In the course of a typical year, Capt. Mike Gallo with Angling Adventures of Louisiana in Slidell estimates he cleans upwards of 3- to 4,000 speckled trout.
With that kind of practice, he’s definitely a whiz with a fillet knife, but a big key to his impeccable cutting skills doesn’t even happen on the cleaning table.
Gallo creates a slurry of ice and saltwater in the ice chest aboard his 24-foot Blue Wave, and finds the icy mix keeps the fish colder, straighter and much easier to clean.
“When you have that slurry and you put a redfish in there, what does he do?” Gallo said. “He swims to the bottom, and he’s got ice on all sides of him. He’s cold all the way around.”
Gallo typically fill his ice chest with about three-quarters ice, then pumps in brackish bayou water from right behind his lodge in Pirate’s Harbor.
In the middle of the summer, he says it’s important to add the water early in the morning before temps rise.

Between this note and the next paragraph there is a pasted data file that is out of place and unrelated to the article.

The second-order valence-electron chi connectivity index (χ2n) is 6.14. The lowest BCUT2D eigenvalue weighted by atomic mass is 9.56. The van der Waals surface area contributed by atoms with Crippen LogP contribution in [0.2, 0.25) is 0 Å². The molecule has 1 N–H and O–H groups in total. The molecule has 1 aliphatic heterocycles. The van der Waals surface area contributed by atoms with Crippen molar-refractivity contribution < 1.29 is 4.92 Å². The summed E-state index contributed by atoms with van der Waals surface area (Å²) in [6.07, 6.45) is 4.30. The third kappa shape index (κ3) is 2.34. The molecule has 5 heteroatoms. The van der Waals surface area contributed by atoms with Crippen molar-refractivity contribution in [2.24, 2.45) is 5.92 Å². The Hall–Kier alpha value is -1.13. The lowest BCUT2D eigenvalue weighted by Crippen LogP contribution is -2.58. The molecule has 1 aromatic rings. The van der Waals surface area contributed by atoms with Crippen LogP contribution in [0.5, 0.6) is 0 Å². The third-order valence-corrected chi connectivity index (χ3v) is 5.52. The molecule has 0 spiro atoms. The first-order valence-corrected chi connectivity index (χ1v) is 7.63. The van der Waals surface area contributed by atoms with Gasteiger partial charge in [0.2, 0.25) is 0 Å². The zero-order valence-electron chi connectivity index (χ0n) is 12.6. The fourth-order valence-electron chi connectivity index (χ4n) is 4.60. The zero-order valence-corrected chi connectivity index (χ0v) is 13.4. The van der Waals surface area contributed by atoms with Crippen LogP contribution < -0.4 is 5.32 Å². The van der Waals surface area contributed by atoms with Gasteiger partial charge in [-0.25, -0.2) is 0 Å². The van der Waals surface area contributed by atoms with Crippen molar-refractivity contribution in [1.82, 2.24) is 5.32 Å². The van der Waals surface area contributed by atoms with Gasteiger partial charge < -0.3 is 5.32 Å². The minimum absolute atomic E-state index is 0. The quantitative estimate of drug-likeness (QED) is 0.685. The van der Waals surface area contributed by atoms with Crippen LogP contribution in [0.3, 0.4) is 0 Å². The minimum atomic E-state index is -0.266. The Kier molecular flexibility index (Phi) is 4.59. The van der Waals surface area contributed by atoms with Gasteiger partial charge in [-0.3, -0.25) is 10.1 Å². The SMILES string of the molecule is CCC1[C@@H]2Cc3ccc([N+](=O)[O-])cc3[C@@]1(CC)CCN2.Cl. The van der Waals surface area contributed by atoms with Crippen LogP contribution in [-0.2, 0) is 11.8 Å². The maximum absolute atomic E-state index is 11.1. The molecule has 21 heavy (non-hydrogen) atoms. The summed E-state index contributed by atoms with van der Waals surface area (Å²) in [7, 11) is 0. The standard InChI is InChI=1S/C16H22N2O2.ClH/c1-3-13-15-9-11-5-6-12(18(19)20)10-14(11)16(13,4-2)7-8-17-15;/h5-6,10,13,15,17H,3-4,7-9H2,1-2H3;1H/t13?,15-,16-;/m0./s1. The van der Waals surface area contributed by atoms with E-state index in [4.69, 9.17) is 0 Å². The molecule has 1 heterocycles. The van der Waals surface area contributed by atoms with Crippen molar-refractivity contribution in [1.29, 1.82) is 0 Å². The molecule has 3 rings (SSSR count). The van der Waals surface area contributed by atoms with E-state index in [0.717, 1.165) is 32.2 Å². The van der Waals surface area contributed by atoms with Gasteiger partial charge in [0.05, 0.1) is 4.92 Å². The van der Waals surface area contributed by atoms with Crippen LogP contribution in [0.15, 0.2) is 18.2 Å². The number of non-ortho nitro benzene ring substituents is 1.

“The other thing I notice when I’m redfishing, when you put that redfish in the box and he goes down in the water, he’s quieter than sitting on the top kicking his tail making a bunch of racket,” he said.
In addition to staying straighter, the fish are cold throughout, Gallo said.
“I do think it makes them easier to clean because they’re very firm,” he said. “You try to clean a fish that’s limber, and he’s squeezing out of your hand and you can’t get a grip on him. I’d much rather clean a colder fish.”